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Archaeo News 

2 November 2009
The oldest 'continuously inhabited' place in Britain?

Did Palaeolithic man settle in what is now known as Thatcham? It has been claimed on numerous occasions that Thatcham in Berkshire (England) is the oldest 'continuously inhabited' place in Britain. It even has a place in the 1990 Guinness Book of Records as being the strongest claimant. Whether this is true or not is still a hotly debated subject. However, there is evidence of human occupation within and around Thatcham covering the past 13,000 years or more.
     Evidence for the Palaeolithic Age, which ended around 10,000 BCE, consists of two hand axes found in Lower Way gravel workings by R.A.Sheridan in 1962. These people were nomadic and would have followed their food source, wild animals, as they moved around. It is entirely possible they did camp for brief periods in the area, but little evidence exists to support it for this period. However, there is strong evidence to support the case that people settled in Thatcham in the Mesolithic Age (10,000 - 4,000 BCE). There are a number of sites in and around Thatcham which were visited by people of this period.
     One of the most notable sites, which lies around the modern Lower Way sewage works, was first unearthed in 1920 when workmen were carrying out levelling operations. During the excavations which followed, flint tools as well as animal bones and pollen were uncovered. They would have used the river system for transport and even camped on the ancient lake shore which would have covered the area. Like the Palaeolithic people, they also would have been nomadic; however, there is evidence to suggest that they did stay in the area for extended periods.
     The Mesolithic Age gave way to the Neolithic Age (4,000 to 2,500 BCE). Unfortunately, like the Palaeolithic Age, there are few finds in the area for this period in history. There have been a few flints as well as hand axes found locally, usually on local farm land near the river. However, a few have been found on higher ground, namely Crookham and Greenham Commons which indicates a shift away from the river system. Arguably it is the Bronze (2,500 - 750 BCE) and Iron (750 BCE - 43 CE) Ages which make Thatcham more notable that any other town in England, and indeed makes Thatcham a nationally important place. Evidence for both Bronze and Iron Age sites, on the same land, have been uncovered at Dunston Park and Cooper's Farm. However, it is sites in and around Hartshill Copse that are most notable.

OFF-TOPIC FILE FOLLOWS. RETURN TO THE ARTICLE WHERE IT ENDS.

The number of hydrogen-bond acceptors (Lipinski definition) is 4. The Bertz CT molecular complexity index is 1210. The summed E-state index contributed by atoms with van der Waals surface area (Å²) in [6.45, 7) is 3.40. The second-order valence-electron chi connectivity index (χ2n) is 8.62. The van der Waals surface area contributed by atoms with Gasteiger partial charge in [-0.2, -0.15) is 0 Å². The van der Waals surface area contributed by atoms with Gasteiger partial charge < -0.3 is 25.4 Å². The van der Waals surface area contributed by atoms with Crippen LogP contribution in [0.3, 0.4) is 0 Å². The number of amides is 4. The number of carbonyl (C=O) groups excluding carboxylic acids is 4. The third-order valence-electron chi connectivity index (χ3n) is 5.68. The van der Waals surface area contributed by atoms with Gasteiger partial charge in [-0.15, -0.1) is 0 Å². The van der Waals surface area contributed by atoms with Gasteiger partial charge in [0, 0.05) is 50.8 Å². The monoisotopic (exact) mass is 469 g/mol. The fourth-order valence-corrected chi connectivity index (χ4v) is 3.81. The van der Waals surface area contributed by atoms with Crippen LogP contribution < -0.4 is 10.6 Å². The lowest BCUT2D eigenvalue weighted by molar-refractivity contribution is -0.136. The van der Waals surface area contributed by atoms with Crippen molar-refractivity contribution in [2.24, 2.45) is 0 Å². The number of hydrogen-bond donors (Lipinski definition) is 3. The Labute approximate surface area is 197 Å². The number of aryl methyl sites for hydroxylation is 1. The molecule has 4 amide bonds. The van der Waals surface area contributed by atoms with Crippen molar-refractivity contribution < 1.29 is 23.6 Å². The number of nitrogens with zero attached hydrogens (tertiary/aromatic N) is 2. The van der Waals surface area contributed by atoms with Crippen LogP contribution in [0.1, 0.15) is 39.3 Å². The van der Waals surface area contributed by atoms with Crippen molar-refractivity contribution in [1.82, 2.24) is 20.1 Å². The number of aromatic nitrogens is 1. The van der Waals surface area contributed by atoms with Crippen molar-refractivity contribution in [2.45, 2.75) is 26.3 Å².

In 1986, field evaluation of Hartshill Copse by the Oxford Archaeological Unit indicated a Bronze Age cremation cemetery and dense settlement. Excavations at the site by Cotswold Archaeology in 2001 and 2002 found evidence for later periods including Iron Age, Romano-British and Medieval occupation. A later excavation found evidence of Iron working. Although Iron Age settlements had already been found on or near the site, this was different. When the finds were dated, they were dated to around 1,000 BCE, at least 250 years before the Iron Age was supposed to have started.

Source: BBC Berkshire (27 October 2009)

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